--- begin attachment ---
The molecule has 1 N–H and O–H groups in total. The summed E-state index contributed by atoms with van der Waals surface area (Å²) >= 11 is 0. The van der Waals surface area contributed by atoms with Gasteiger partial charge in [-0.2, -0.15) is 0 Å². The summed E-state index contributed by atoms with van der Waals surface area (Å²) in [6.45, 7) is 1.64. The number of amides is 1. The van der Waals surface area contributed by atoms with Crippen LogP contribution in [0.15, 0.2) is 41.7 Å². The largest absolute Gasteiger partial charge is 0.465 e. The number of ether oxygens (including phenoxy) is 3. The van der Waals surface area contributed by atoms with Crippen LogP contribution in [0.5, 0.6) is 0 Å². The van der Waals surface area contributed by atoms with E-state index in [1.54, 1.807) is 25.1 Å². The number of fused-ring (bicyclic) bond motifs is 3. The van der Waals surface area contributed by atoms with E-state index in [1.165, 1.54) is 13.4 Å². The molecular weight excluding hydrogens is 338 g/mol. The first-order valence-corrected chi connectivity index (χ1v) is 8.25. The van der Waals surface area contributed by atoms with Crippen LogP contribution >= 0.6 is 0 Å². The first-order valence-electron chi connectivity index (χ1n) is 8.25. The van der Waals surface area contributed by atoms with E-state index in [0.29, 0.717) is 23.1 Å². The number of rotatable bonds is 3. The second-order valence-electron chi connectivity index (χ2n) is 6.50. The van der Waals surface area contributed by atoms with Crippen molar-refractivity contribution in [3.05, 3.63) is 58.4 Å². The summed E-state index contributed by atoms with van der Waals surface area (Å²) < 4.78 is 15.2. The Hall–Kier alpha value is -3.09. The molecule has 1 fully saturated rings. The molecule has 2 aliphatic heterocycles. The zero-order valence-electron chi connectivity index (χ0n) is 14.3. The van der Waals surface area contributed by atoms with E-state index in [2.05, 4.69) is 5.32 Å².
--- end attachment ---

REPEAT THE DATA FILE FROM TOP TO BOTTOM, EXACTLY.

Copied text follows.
The molecule has 1 N–H and O–H groups in total. The summed E-state index contributed by atoms with van der Waals surface area (Å²) >= 11 is 0. The van der Waals surface area contributed by atoms with Gasteiger partial charge in [-0.2, -0.15) is 0 Å². The summed E-state index contributed by atoms with van der Waals surface area (Å²) in [6.45, 7) is 1.64. The number of amides is 1. The van der Waals surface area contributed by atoms with Crippen LogP contribution in [0.15, 0.2) is 41.7 Å². The largest absolute Gasteiger partial charge is 0.465 e. The number of ether oxygens (including phenoxy) is 3. The van der Waals surface area contributed by atoms with Crippen LogP contribution in [0.5, 0.6) is 0 Å². The van der Waals surface area contributed by atoms with E-state index in [1.54, 1.807) is 25.1 Å². The number of fused-ring (bicyclic) bond motifs is 3. The van der Waals surface area contributed by atoms with E-state index in [1.165, 1.54) is 13.4 Å². The molecular weight excluding hydrogens is 338 g/mol. The first-order valence-corrected chi connectivity index (χ1v) is 8.25. The van der Waals surface area contributed by atoms with Crippen LogP contribution >= 0.6 is 0 Å². The first-order valence-electron chi connectivity index (χ1n) is 8.25. The van der Waals surface area contributed by atoms with E-state index in [0.29, 0.717) is 23.1 Å². The number of rotatable bonds is 3. The second-order valence-electron chi connectivity index (χ2n) is 6.50. The van der Waals surface area contributed by atoms with Crippen molar-refractivity contribution in [3.05, 3.63) is 58.4 Å². The summed E-state index contributed by atoms with van der Waals surface area (Å²) < 4.78 is 15.2. The Hall–Kier alpha value is -3.09. The molecule has 1 fully saturated rings. The molecule has 2 aliphatic heterocycles. The zero-order valence-electron chi connectivity index (χ0n) is 14.3. The van der Waals surface area contributed by atoms with E-state index in [2.05, 4.69) is 5.32 Å².